Sunday, June 11, 2006

Audrey Campbell, 1929 - 2006

Audrey Campbell in OLGA'S GIRLS.

Michael Bowen has just notified me of the death of Cincinnati-born Audrey Campbell, best remembered for playing Madame Olga in the sexploitation "roughie" trilogy consisting of WHITE SLAVES OF CHINATOWN, OLGA'S HOUSE OF SHAME and OLGA'S GIRLS -- all made in 1964. The IMDb credits her with only ten feature films, the other notable one being Joe Sarno's macabre SIN IN THE SUBURBS, but she also played minor roles in many a New York-based soap opera, including AS THE WORLD TURNS, THE GUIDING LIGHT, RYAN'S HOPE, even DARK SHADOWS. Audrey died last Thursday, June 8th, concluding what I'm told was a long stay in a New York City hospital, at the age of 76. The cause of her death has not yet been reported, but she suffered from kidney and respiratory problems in recent years.

I once wrote an essay on the Olga films for VIDEO WATCHDOG, which appeared in our sold-out issue #32. At the time, I was able to get Audrey's address from my friend, Charles Kilgore, who had conducted a superb and now definitive interview with her for his fanzine ECCO. (It appeared in #20 and was later reprinted in the booklet included with the Something Weird DVD release of the Olga triple bill of OLGA'S HOUSE OF SHAME, OLGA'S DANCE HALL GIRLS and the film that started it all, WHITE SLAVES OF CHINATOWN. In that interview, Audrey remembered that Andrew Sarris once listed her, Laura Antonelli and Jenny Agutter as his fantasy women in an article for AMERICAN FILM.) I sent a copy of the VW issue containing my essay to Audrey's home address and received from her a card of handwritten thanks that included her home number and an invitation to call. I took her up on the offer one Sunday afternoon (funny how I can remember that detail) and we talked for three hours or more, during which she told me (among other things) that my essay was the finest thing she had ever read about the Olga pictures.

I'll always treasure that memory particularly, but everything she had to say was of interest, especially her stories of the early days of live Cincinnati television. She had her biggest success in local television on WKRC-TV, where she was cast in the wrap-arounds of a bizarre late night movie called THE GIRL IN THE WINDOW. The opening, commercial lead-ins, and closing of each show found Audrey -- then known as Mrs. Audrey Theile -- wandering around her apartment in different $100 nightgowns from Shillito's department store, brushing her hair at her vanity table, filing her nails, getting ready for bed, and finally going to sleep. This 10:00 pm movie aired weeknights in 1956 -- the year I was born; I don't know how many years it ran, but I actually have vague memories of such a program. This marathon call was all on my dime, but I'd gladly have paid for it a second time if I could have had a tape recorder running. Fortunately, Don May Jr. and Synapse Films had the foresight to record an audio commentary with Audrey for their OLGA'S GIRLS DVD.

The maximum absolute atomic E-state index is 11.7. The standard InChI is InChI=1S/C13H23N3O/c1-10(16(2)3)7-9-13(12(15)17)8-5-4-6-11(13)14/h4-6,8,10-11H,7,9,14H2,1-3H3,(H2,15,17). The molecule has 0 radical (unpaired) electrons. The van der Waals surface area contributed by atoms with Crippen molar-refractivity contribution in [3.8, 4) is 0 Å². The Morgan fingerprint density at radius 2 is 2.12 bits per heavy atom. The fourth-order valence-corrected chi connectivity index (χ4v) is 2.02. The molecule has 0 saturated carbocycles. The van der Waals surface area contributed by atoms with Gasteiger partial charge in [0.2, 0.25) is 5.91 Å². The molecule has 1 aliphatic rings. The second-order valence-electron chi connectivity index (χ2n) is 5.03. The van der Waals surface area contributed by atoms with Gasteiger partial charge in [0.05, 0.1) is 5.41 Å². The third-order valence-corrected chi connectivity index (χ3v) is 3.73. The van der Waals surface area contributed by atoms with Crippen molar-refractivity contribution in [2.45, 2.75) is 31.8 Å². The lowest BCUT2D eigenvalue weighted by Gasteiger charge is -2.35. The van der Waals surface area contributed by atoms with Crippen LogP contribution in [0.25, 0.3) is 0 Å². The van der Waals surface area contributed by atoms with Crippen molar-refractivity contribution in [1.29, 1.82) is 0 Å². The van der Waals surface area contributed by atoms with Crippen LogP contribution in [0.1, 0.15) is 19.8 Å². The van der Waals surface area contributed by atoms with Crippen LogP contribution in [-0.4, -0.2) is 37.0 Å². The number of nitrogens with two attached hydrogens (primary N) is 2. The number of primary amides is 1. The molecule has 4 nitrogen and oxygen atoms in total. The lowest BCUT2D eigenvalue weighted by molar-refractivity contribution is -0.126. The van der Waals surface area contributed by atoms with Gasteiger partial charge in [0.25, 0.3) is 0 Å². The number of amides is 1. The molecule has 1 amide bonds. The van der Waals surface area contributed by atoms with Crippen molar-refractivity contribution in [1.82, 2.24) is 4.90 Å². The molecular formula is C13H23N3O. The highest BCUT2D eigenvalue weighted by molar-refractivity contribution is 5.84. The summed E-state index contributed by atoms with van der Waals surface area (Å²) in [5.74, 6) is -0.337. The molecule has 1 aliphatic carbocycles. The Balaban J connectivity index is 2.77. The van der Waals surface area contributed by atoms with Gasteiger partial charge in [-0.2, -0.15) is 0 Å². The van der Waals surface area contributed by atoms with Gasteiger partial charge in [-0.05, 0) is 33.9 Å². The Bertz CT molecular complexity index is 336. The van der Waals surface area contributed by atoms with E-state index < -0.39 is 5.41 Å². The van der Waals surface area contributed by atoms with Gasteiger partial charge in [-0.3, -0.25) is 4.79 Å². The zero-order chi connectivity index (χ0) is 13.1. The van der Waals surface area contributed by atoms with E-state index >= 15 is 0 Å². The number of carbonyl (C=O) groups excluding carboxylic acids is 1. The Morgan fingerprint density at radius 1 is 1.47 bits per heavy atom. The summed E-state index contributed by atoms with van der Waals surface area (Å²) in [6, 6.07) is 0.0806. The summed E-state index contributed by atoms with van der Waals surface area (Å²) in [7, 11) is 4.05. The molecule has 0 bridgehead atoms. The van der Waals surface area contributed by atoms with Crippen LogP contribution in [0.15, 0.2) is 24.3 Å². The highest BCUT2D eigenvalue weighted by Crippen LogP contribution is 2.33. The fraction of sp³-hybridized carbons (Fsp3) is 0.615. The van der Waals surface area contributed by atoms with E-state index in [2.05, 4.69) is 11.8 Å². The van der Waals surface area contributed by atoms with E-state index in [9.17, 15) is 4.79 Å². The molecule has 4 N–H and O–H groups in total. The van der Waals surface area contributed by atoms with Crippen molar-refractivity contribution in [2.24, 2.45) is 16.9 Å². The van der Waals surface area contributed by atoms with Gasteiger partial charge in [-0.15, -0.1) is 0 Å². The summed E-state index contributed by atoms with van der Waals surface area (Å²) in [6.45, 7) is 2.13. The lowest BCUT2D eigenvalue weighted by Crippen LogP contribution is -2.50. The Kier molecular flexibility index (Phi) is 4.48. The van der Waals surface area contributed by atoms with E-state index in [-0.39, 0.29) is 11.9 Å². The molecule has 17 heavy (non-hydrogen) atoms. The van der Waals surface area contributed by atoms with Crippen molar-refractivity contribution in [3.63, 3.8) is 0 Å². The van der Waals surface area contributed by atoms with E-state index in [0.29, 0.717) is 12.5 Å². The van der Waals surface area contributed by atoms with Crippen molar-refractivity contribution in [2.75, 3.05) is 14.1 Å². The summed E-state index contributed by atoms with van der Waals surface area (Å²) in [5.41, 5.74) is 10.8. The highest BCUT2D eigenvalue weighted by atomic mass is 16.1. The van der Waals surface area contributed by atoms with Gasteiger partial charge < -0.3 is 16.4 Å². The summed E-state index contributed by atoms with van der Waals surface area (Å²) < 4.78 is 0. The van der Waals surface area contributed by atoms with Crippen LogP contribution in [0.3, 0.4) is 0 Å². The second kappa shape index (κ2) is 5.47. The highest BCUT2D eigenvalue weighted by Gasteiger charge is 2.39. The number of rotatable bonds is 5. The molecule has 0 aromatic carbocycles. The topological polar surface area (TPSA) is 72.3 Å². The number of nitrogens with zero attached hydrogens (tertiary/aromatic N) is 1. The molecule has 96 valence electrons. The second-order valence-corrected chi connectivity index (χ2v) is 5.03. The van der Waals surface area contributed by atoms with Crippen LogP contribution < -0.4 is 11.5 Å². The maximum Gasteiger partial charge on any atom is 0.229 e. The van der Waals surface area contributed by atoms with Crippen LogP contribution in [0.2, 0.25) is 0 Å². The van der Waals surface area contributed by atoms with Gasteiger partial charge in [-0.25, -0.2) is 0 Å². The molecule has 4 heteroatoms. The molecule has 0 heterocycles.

Audrey told me that she and Gerard Malanga (a fellow Cincinnatian) left town around the same time, in 1961, but kept in touch after they arrived independently in New York City. Audrey was courted to followed Gerard into the Warhol Factory crowd, but she never did. However, I suspect that Gerard's familiarity with Audrey's work in the Olga films helped inspire the whip-cracking role that was played in the Velvet Underground's Exploding Plastic Inevitable live stage show by Mary Woronov -- who had a look and presence similar to that of Audrey's Olga. The Olga trilogy actually anticipated Lou Reed's writing of "Venus in Furs" by a couple of years.

Strike, dear mistress, and cure his heart...

Audrey Campbell created one of exploitation cinema's great iconic characters -- a 1960s successor to the sorts of roles Myrna Loy played in the 1930s, but with a more brutal edge -- and she was a bright, vivacious, amazing person. I liked her a lot and wish I'd known she was ill.

2 comments:

  1. Anonymous12:05 AM

    Tim, what a fascinating story and I am glad you were able to share that afternoon with her and receive such wonderful recognition. My life path has crossed Audrey's now, subsequent to her death, as I have come into some things that belonged to her, and I am exploring who this intriguing woman was. Can you offer any suggestions as to how I might find a copy of the Kilgore interview? My thanks, Laura camkdrl@yahoo.com

    ReplyDelete
  2. Laura,

    I've written to Charles Kilgore and asked him to write you directly with information.

    Best,
    Tim / VWb

    ReplyDelete

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